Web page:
Every day HackerNews and Reddit buzz with cool new languages. Try them out on your client’s time. Any decent programmer can learn a new language in no time, so if the next programmer who gets to work on your code is a newb that’s not your problem. The boundaries between the languages, the incompatible APIs and data formats, the different server configuration requirements are all fun challenges to overcome and post about on StackOverflow. I’ve actually seen PHP web sites with pieces of Ruby wedged in because everyone knows PHP sucks and Ruby is better. Half-baked caching, aborted Rails and Node.js projects, and especially NoSQL solutions (“It’s more scaleable!”) are my bread and butter.

Where’s the programming advice?

It won’t matter much if your code is beautifully object-oriented or shiny and functional—programmers pretty much always see spaghetti code when they have to maintain a legacy system. I am good with diff and grep and Ctags, tracing through code, refactoring, and debugging. I’ll figure out the code. The most beautiful, elegant code is still hard to work with if there’s no source control, too many dependencies and customizations, and no testing/staging facility. It’s like finding one clean and nicely-decorated room in a house straight out of “Hoarders.”

Related and possibly interesting: The joys of maintenance programming.

58 thoughts on “How to develop unmaintainable software

  1. mihai

    Great article and very applicable for consultants. Main point here… is that you have the ability to decipher others code and new developers should practice working on others code as a lesson. Even with the issues you mentioned you can get through it all, just more time is required thus higher costs, which works in your favor as a consultant 🙂

  2. Jon

    I recently was hired by a startup to finish an Android and iOS app that was initiated by a consulting company. After getting my hands on the source code, I was shocked by the poor quality of the code. There was commented out code everywhere, no source control, duplicated code everywhere, lack of any discernable design patterns, and perhaps worst of all, modified libraries that were not properly forked.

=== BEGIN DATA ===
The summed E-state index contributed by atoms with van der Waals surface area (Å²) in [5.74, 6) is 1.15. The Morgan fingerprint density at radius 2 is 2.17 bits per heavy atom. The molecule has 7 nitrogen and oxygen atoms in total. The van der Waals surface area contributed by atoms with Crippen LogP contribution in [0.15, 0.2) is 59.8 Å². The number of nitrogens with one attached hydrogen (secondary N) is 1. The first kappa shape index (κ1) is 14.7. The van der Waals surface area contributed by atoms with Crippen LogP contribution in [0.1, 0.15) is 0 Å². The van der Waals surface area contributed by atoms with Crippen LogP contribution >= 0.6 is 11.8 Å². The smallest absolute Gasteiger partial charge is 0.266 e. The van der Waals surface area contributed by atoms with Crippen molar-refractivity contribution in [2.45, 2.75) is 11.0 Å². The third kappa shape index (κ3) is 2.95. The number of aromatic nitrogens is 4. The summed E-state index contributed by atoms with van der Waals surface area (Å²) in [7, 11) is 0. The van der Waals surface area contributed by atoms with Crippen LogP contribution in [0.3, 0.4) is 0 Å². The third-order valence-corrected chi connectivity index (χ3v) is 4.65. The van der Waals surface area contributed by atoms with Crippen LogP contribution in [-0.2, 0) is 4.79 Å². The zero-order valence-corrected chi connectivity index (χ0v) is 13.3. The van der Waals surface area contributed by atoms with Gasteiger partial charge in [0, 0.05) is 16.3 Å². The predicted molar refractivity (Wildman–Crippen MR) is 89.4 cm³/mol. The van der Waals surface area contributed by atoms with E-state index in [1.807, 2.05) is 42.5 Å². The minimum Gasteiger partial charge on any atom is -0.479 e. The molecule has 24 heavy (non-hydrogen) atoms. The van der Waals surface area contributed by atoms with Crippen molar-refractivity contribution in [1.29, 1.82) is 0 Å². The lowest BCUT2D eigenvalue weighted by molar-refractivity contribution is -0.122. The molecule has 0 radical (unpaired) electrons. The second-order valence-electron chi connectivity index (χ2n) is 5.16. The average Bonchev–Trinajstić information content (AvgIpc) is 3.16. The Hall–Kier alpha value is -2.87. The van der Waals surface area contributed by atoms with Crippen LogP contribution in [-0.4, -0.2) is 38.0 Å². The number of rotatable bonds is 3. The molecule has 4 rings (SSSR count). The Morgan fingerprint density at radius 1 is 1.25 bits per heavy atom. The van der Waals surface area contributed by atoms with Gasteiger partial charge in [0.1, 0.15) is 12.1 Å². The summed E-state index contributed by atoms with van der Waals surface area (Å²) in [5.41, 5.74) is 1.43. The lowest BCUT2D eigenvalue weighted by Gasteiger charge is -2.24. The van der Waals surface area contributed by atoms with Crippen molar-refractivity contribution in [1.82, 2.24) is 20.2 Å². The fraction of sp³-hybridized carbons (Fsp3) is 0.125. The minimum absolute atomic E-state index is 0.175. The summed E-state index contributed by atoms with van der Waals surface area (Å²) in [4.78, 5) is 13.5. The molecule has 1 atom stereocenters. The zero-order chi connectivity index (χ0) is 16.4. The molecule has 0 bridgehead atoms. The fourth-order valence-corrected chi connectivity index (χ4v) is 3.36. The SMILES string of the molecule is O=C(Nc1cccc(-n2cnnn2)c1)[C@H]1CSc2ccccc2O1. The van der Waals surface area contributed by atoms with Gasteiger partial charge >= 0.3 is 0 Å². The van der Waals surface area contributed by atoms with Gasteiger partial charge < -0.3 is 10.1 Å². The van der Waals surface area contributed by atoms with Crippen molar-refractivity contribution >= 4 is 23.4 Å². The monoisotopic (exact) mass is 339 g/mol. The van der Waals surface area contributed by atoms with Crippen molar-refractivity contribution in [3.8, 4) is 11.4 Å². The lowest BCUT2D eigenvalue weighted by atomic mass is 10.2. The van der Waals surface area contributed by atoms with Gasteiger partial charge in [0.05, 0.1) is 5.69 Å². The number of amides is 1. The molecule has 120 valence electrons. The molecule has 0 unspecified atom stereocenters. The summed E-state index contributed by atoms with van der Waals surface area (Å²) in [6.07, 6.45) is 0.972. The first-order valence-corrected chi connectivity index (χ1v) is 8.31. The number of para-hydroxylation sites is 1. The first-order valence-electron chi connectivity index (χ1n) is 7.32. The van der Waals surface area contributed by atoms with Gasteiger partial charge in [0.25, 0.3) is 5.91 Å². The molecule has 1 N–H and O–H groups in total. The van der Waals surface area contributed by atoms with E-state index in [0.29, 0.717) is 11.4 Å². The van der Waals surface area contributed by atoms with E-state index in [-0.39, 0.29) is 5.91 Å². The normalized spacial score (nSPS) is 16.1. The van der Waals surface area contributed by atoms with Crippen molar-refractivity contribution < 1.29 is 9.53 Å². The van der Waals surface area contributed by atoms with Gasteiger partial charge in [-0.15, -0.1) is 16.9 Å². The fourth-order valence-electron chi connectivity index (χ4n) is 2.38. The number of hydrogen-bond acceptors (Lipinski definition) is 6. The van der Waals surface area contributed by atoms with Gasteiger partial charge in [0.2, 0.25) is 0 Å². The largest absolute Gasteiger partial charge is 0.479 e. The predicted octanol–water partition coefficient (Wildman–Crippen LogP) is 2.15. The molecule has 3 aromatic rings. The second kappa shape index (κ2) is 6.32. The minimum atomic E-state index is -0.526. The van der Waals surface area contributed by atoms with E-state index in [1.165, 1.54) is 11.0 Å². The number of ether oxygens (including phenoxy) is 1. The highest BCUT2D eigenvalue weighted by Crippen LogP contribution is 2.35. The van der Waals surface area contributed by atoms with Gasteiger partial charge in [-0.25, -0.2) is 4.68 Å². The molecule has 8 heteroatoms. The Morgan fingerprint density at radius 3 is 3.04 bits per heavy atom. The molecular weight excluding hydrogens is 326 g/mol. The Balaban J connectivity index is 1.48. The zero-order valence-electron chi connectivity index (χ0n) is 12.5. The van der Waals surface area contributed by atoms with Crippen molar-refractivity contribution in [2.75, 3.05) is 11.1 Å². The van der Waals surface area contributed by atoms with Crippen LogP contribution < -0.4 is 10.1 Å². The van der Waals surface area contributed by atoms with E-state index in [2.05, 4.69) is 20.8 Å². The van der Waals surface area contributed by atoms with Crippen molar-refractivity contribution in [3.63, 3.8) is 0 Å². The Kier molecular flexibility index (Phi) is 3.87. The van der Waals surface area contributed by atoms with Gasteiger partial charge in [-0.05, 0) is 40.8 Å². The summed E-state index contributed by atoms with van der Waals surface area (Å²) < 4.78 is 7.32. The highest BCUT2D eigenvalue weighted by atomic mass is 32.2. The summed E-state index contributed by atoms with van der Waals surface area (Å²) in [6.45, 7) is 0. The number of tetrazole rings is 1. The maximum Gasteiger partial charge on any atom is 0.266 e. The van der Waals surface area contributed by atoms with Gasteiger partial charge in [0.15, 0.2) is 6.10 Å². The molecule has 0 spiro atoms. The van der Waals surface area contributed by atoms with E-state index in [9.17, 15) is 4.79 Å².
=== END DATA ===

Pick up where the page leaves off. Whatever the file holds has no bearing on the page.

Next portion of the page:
I wasn’t completely sure that I made the correct call when I decided to start from scratch, but your article has me thinking it probably was for the best.

    Great read!

  3. greenone

    thats what it feels like programming magento… no documentation and horrible dependencies… often feels like what you describe

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  5. Michael Jones

    I liked the article. Excellent stuff, though frankly quite concerning 🙂

    Completely unrelated, I wanted to say that I found it very hard to find a visited link on your page. It blends in almost perfectly with the plain text. I can kind of see the logic in that but it was not helpful when I wanted to find the link again and was scanning for coloured text. All good though, just wanted to read more of your stuff!

  6. Gareth

    I used to do something similar… I ran into a super smart architect who had decided to re-write the IBM JVM garback collector to fix his app… he spent a morning describing the work to me.

    I stepped in that afternoon and within 1-day had reduced the garbage created by about 95%. The gc was not longer an issue!

  7. egocmsuser

    I would add:
    1. Do i18n with branching logic, because English, German and Turkish does it all.
    2. Use multi-tier infrastructure architecture to bill more. Then setup staging servers, but automatically sync every content to production, because WYSIWYG you know?!
    Workflow and versioning are hard, let’s go shopping…

  8. Lou Collins

    Loved it!
    I once had a client with a vital data analysis program written in FORTRAN by a user who’d learnt some programming. EVERYTHING was hard-coded, and every time the rates for any of their products changed, he would edit the program (in multiple places). The thing was full of magic numbers and COMPLETELY uncommented. After he died unexpectedly, I had to work out what the code did, working jointly with his former colleagues who I needed to recognise tables of apparently random numbers – “Oh, that looks like the prices for next-day interstate delivery for parcels under 500g”
    It was like being on a treasure hunt. I reckon that job had more “Ah-ha!” moments than any other I’ve had.

  9. Marshal